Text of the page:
When I first engage an organization, I talk with people at different levels of the organization about their agile transformation. Many times, when that transformation has just been at the team level, a lot of pressure is placed on the Scrum Master. Unfortunately, a lot of companies do a disservice to their Scrum Masters through one of three ways: they don’t staff the role properly, they don’t help people in the role grow, or they expect far too much of them.
Scrum Master Role Not Staffed Properly
I see a lot of managers staffing the Scrum Master role without understanding what the role is. They think a Scrum Master is a meeting facilitator or a Project Manager who dictates work to the team. Either approach is a recipe for disaster on multiple levels.
First, if management thinks that the Scrum Master is just a facilitator then they downplay greatly the role that we, as an agile community, expect that person to play. If you want someone to just schedule meetings, that sounds like a great job for an intern. If you want a Scrum Master, you have to understand that it’s a lot more than that. It requires time and commitment to perform the responsibilities.
Another anti-pattern, especially with new-to-agile companies, is the practice of rotating the Scrum Master role among team members. While this isn’t a horrible idea if the team is advanced enough, this usually causes problems with the team’s performance (in terms of velocity because that person isn’t contributing to the sprint’s work) and with the role not being done properly. Many things “fall through the cracks” when a team member assumes the role of Scrum Mater but they’re unable to assume all of the responsibilities. A Scrum Master is far more than many companies think.
To address this, companies should have full-time Scrum Masters. Without that, you’ll be lucky to achieve a norming state with your team, let alone a high-performing one. Give your Scrum Masters the chance to really work with the teams. I know you’ll be surprised with the results.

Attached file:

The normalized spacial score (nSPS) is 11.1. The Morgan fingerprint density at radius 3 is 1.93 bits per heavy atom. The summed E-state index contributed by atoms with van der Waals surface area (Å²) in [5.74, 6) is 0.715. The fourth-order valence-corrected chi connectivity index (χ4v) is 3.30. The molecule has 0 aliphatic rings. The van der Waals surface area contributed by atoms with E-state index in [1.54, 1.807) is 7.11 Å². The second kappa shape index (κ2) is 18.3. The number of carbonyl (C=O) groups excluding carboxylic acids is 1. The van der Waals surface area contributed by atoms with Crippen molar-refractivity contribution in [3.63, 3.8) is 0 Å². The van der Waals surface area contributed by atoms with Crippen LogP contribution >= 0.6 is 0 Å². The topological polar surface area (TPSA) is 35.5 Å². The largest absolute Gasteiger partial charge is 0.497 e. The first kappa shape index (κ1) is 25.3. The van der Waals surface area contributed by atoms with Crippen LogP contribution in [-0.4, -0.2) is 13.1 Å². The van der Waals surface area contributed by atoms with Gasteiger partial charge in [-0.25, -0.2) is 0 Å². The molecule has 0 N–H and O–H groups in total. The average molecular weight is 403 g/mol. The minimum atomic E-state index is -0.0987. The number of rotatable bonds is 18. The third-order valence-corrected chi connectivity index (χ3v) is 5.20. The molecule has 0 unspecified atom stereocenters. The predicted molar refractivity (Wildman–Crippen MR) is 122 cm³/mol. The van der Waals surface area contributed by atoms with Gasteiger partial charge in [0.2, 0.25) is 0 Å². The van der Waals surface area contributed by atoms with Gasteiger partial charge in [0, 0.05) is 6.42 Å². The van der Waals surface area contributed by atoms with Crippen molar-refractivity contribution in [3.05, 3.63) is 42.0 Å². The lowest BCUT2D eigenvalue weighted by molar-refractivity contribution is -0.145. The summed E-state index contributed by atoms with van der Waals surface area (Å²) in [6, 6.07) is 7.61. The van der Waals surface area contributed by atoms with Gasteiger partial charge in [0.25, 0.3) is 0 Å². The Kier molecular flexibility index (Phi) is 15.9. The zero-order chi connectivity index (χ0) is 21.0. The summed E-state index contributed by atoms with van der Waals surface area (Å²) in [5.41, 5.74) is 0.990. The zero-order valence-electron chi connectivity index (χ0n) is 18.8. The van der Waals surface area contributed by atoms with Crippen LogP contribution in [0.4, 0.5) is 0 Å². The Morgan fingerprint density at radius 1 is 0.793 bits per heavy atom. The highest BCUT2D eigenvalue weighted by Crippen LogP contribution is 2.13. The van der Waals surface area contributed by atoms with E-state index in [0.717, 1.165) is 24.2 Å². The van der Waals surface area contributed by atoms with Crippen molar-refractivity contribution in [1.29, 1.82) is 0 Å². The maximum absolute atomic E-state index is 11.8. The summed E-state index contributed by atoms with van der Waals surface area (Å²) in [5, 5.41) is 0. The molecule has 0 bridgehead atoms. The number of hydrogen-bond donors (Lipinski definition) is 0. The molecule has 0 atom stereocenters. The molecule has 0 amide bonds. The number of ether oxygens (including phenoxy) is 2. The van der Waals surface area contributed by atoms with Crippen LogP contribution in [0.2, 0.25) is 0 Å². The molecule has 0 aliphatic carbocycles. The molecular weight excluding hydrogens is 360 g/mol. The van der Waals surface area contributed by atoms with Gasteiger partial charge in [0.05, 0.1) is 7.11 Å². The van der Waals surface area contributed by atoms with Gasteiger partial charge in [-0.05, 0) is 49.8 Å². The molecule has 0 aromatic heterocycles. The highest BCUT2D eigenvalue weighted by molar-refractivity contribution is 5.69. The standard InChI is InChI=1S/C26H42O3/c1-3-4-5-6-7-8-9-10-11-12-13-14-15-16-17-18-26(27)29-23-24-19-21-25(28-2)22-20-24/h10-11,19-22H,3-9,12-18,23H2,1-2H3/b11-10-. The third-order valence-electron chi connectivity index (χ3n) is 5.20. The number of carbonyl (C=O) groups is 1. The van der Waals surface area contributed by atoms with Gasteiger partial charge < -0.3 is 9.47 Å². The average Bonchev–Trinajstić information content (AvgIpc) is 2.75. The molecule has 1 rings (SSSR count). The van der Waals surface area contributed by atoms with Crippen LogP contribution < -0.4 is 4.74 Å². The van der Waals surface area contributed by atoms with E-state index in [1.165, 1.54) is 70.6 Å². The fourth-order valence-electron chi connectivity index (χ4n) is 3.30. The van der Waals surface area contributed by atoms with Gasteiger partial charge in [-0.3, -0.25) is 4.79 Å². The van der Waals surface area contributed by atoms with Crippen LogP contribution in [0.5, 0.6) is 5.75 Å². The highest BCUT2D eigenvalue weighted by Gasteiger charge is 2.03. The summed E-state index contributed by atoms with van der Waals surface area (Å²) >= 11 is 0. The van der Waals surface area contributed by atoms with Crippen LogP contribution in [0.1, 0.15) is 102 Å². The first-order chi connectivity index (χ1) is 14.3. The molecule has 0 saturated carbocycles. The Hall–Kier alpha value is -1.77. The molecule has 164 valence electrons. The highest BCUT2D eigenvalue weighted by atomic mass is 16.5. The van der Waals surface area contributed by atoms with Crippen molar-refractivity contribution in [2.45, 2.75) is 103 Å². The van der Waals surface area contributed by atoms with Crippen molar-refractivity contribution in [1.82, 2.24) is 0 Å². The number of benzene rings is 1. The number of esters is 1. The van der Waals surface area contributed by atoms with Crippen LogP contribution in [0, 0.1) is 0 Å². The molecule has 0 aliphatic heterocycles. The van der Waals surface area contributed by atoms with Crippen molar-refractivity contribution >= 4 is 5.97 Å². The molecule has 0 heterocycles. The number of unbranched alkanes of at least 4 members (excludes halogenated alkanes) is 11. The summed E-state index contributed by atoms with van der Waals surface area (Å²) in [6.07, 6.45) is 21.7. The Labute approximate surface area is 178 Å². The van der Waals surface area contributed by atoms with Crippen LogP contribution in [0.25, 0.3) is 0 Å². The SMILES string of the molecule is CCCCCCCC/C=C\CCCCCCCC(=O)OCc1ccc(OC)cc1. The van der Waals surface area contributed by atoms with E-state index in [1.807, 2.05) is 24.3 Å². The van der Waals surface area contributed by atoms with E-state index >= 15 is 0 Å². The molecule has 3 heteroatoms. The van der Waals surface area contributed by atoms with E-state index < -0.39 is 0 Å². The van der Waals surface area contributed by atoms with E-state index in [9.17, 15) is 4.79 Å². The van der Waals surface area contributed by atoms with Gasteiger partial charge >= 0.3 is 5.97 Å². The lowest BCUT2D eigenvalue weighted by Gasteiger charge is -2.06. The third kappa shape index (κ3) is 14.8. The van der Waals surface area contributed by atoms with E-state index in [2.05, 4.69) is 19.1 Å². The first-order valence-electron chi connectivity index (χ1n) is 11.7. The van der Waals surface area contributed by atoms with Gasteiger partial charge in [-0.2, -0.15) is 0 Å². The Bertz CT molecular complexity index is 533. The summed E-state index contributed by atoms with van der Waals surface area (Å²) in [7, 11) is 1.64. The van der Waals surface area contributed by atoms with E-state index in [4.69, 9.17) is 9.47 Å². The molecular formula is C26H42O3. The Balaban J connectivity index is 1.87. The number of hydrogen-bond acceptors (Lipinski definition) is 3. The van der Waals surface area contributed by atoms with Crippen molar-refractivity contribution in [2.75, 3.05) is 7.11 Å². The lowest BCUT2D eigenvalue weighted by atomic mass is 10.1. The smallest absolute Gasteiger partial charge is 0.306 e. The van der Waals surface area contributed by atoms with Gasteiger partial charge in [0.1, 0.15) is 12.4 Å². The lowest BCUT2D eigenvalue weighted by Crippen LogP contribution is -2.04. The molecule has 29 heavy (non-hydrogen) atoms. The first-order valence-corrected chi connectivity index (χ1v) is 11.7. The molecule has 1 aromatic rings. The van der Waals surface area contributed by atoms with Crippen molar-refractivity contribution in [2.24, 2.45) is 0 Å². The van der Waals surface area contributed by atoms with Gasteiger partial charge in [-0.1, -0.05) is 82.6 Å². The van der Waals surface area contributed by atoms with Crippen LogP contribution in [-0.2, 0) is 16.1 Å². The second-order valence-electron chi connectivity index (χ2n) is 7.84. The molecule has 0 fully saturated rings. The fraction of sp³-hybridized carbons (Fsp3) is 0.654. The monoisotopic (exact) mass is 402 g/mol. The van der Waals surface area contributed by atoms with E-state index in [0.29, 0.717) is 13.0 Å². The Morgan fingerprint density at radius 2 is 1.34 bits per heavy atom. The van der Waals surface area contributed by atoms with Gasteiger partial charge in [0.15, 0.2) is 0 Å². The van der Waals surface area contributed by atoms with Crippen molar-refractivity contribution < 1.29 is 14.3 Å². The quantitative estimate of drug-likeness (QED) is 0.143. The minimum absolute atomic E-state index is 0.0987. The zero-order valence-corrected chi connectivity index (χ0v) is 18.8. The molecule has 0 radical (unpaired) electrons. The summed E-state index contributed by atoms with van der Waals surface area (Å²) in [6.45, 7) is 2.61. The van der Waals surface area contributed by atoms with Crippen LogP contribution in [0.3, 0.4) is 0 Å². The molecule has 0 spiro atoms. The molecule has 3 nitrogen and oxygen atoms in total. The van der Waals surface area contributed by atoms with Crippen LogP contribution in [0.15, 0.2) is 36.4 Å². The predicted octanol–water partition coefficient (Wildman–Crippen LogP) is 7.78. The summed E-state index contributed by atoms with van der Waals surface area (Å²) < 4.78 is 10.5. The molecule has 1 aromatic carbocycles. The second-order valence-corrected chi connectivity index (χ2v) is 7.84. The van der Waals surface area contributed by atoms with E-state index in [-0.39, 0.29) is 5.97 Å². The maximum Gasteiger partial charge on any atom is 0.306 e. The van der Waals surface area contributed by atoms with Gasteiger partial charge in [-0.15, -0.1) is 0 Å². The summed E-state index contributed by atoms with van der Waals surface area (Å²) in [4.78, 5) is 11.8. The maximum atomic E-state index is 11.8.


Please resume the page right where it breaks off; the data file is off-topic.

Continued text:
Scrum Masters Don’t or Can’t Grow in the Role
When companies rotate the position among team members, no one team member is going to excel in the role. They don’t have the instruction (generally) and they don’t have the time to devote to the other activities a Scrum Master should address. Instead, they just make sure that everyone shows up for meetings and that’s it. As a result, the team stagnates and fails to make improvements. And the person who was the Scrum Master happily passes it off to the next person and the cycle starts anew.
Even if you have someone dedicated to being a Scrum Master, oftentimes they’re asked to work with more than two teams. Because managers don’t understand the role (see above), they think it should be easy to deal with four or even six teams. And this really forces those Scrum Masters to be facilitators. And not even good facilitators.
Great Scrum Masters work with one or two teams, help those teams understand Scrum and help the team achieve their own greatness. They learn from others in their company and their community, they get a coach themselves, and they work every day to improve their coaching skills. The key here is to give them the resources they need to go beyond facilitator so they can really become a coach.
Scrum Masters Should Do Everything
In my view, this issue stems not just from companies but from the agile community as a whole. When we train Scrum Masters as a CSM or PSM or whatnot we give them the bare minimum of understanding about agile and Scrum. We then oftentimes expect them to be awesome coaches and change agents in their organizations, something for which they were completely unprepared. And we have done them a disservice by not helping them make that leap.